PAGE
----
Uganda's Finance minister designate presents record Budget

Uganda's Finance minister designate Matia Kasaija displays his budget briefcase at Kampala Serena Hotel on Wednesday. PHOTO | FAISWAL KASIRYE | NATION MEDIA GROUP

What you need to know:

  • Tax increases and a series of mini-giveaways included.

Presenting a record Budget that seeks to put prosperity and better services at the heart of President Yoweri Museveni’s post-election agenda, the Finance minister designate announced a hotchpotch of tax increases and a series of mini-giveaways in a USh26.3 trillion budget for 2016-2017 fiscal year.

In view of the delays in appointment of a new Cabinet, there was no legitimate Finance minister. But, circumventing the legal challenge, the President delegated Buyanja Member of Parliament Matia Kasaija, whom he reappointed to the ministry this week to help him read the tax-filled Budget.

With effect from next month, motorists in the country will pay an extra USh100 on each litre of diesel and petrol as a result of the new amendments to the excise duty law. A litre of petrol will increase from about USh3,300 to USh3,400 and diesel from about USh2,700 to Sh2,800. Although this increase looks minimal, any tax on fuel has an effect on the economy.

Smokers have not been spared with tax imposed on cigarettes. Twenty per cent tax was also imposed on sweets and confectionaries.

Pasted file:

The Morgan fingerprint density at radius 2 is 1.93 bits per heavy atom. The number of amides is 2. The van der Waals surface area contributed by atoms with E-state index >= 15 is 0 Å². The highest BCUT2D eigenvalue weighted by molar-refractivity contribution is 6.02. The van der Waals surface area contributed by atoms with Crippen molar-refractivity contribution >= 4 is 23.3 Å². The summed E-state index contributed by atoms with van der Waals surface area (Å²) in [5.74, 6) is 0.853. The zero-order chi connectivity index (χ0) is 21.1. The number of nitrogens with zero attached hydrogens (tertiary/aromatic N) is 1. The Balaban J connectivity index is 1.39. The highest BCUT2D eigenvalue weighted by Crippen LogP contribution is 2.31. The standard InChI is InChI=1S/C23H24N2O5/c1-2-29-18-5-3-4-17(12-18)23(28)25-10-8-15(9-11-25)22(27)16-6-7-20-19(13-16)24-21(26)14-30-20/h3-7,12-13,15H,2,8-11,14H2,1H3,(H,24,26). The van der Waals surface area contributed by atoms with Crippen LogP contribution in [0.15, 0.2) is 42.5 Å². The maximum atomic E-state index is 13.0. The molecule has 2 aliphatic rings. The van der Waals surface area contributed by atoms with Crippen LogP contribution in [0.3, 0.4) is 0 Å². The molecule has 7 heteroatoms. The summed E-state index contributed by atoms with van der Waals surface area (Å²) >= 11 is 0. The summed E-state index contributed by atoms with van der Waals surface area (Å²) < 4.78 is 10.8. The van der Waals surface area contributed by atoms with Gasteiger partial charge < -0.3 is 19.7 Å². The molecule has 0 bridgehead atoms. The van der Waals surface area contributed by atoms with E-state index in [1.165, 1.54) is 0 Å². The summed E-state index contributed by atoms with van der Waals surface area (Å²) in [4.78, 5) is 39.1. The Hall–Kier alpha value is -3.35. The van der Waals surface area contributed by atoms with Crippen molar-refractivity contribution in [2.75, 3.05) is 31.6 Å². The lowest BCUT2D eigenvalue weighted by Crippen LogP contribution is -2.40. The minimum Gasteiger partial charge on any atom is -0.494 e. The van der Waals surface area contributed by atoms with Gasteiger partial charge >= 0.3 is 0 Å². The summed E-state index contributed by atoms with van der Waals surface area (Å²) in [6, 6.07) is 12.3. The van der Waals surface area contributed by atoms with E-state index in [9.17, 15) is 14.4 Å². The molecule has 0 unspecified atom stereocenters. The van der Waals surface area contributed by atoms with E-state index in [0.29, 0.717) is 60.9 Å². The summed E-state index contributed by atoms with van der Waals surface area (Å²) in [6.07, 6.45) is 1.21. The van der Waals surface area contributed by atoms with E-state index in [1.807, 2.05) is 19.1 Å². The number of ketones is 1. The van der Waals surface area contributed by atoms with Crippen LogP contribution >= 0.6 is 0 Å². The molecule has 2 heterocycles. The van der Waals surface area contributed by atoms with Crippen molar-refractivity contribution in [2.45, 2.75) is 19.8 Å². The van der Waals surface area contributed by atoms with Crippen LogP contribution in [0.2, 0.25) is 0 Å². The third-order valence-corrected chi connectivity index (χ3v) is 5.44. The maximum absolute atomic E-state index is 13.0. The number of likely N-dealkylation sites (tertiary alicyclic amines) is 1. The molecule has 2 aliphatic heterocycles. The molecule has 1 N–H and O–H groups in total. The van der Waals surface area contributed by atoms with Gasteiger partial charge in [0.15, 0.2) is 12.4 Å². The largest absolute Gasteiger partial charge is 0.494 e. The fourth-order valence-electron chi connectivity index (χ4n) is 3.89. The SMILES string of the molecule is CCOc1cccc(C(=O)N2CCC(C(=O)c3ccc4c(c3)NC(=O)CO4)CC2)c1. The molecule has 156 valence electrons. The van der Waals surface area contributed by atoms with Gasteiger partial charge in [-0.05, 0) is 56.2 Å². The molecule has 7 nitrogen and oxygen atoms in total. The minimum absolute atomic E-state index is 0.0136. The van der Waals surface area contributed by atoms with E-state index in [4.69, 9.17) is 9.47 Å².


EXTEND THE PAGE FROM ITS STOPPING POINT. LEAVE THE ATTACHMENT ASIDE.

Stamp duty on transfer of property has also been increased from one per cent to 1.5 per cent, starting next month.

By targeting the rich to help the government finance the Budget, the minister designate has increased registration fees for personalised number plates USh5 million to USh20 million.

Mr Kasaija’s Budget, however, had some mini-giveaways facilitating investment, particularly in petroleum, mining and construction. For instance, taxpayers who merge or acquire loss-making businesses, will be allowed tax relief for such losses.

Although economists and politicians have criticised the new Budget for “spreading pain” through deepening the tax base as opposed to widening it, Mr Kasaija said the government strategy was to expand the tax base by gradually formalising the large informal sector, improving efficiency in tax collection and compliance.

Relief on value-added tax will also be granted for supplies procured from the domestic market for aid-funded projects.

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